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Jacksonville & St. Augustine Lawyers > Blog > Bankruptcy > How Are Bankruptcy Payments Calculated?

How Are Bankruptcy Payments Calculated?

Content-CTA1When you file for Chapter 13 bankruptcy, you are able to pay back a portion or all of your debt through a set payment plan. These payments last between 3-5 years and can vary in monthly dues. So, how do you determine what you will be paying? If you are filing for bankruptcy and want to know what payment options may be at your disposal, find out how payment plans works and what factors may affect your proposed plan.

If you’ve qualified for Chapter 13 bankruptcy, then your income must be such that it is feasible for you to make payments towards your debts. Depending on both your income and the amount of debt you wish to pay off, the payments may vary. When you file for bankruptcy, you may come up with a proposed payment plan that suits your financial situation and either pays off your debts in full or repays a portion for a set period of time. This factor may vary depending on whether or not your creditor was unsecured or not.

To determine what your payments should be, you should sort the different types of debts you intend to pay off. Priority debts should go together- because they should all be paid in full by the end of the repayment plan. These debts may include federal and state back taxes, as well as back child support. Any debt owed on a property you wish to keep, such as car payments or mortgage payments, will also need to be paid in full during the repayment plan.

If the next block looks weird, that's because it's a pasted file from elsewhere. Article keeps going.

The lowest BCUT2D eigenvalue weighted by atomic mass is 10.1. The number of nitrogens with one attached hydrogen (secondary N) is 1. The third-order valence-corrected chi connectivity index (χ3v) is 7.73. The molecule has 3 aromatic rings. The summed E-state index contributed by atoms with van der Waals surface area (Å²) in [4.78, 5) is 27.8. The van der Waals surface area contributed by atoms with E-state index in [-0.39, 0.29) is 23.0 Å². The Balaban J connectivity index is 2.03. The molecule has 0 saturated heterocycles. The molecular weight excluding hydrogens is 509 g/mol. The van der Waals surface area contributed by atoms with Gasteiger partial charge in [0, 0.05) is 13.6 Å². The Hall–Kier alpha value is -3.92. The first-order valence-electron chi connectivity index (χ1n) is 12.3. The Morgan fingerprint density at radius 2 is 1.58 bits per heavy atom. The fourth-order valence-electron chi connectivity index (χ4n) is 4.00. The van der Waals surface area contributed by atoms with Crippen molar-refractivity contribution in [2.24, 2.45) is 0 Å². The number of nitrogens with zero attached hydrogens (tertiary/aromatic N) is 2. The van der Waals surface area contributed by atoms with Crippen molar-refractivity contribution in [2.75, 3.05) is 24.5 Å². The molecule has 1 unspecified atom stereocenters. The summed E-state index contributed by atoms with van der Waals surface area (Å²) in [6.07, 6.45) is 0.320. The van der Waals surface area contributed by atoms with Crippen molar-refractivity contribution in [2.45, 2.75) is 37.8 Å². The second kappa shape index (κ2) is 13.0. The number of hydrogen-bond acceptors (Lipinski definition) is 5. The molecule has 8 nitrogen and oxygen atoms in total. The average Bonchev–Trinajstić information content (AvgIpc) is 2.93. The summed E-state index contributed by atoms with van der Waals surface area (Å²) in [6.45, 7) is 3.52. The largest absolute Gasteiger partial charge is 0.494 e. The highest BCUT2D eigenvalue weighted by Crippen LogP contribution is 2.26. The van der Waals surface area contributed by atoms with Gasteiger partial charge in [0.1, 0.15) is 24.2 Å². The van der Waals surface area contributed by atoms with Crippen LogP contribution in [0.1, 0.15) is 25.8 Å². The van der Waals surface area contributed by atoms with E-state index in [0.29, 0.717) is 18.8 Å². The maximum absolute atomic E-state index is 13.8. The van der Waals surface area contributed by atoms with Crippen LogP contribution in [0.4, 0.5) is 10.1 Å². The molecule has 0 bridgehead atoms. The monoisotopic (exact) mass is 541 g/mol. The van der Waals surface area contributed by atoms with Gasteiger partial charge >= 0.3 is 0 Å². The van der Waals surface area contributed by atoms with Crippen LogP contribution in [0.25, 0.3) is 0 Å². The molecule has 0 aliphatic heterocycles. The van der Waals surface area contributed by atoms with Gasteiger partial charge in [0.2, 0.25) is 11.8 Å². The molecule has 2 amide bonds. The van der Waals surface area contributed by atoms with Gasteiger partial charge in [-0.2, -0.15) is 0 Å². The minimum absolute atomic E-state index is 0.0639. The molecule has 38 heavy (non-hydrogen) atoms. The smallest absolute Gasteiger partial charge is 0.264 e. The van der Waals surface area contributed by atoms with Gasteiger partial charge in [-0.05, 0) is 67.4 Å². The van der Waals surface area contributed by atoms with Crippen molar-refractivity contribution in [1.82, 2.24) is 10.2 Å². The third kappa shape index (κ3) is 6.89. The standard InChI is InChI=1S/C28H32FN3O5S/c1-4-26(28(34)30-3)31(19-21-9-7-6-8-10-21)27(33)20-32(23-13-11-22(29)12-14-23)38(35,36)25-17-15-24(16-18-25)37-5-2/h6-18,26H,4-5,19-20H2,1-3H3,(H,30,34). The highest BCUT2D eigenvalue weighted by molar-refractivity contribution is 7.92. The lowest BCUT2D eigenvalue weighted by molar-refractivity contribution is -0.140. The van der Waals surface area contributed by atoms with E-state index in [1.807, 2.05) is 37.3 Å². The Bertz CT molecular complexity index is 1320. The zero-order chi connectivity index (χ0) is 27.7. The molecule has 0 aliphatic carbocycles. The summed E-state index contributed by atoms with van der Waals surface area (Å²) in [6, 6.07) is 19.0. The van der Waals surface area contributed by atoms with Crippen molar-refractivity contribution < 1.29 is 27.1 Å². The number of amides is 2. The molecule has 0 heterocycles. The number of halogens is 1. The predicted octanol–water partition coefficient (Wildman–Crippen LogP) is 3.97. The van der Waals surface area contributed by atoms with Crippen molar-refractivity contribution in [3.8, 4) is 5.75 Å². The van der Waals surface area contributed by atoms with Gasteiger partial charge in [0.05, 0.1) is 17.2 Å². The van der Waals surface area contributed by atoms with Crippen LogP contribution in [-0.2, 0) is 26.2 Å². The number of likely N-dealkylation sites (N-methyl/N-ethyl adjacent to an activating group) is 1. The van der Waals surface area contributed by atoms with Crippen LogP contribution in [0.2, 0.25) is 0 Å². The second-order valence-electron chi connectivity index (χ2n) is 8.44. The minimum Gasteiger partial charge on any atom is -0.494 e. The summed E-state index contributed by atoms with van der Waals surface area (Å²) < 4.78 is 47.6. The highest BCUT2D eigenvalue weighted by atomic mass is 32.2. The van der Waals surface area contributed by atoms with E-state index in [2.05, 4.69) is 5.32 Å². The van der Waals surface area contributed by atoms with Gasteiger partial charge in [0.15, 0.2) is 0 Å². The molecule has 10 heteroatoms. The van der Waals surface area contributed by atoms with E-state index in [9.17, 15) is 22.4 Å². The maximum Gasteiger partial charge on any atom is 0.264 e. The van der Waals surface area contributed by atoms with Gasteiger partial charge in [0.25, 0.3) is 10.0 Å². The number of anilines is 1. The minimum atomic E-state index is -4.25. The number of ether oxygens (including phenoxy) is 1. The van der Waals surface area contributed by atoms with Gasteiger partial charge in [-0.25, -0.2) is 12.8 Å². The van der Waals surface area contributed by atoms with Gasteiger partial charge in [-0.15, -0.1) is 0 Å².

Unsecured debts will not always need to be paid in full during the duration of the repayment plan. You must pay back at least as much as the creditor would have received if you had filed for Chapter 7 bankruptcy, though how much of your property is exempt may alter this number slightly. All disposable income must be directed toward the repayment plan, which means you may repay more by filing Chapter 13 bankruptcy than you would have by filing Chapter 7. In the event that you do not have enough income to make the minimum required payments for the plan, it will not be approved.

The duration of the plan will depend mostly on your monthly income. If yours has changed recently, the bank will determine your income based on the past 6 months prior to filing for bankruptcy. An average income that exceeds the state’s median income will require a 5-year plan, whereas incomes below the median will last 3 years.

For a free consultation regarding bankruptcy or for help calculating your proposed repayment plan, contact Albaugh Law Firm, today.

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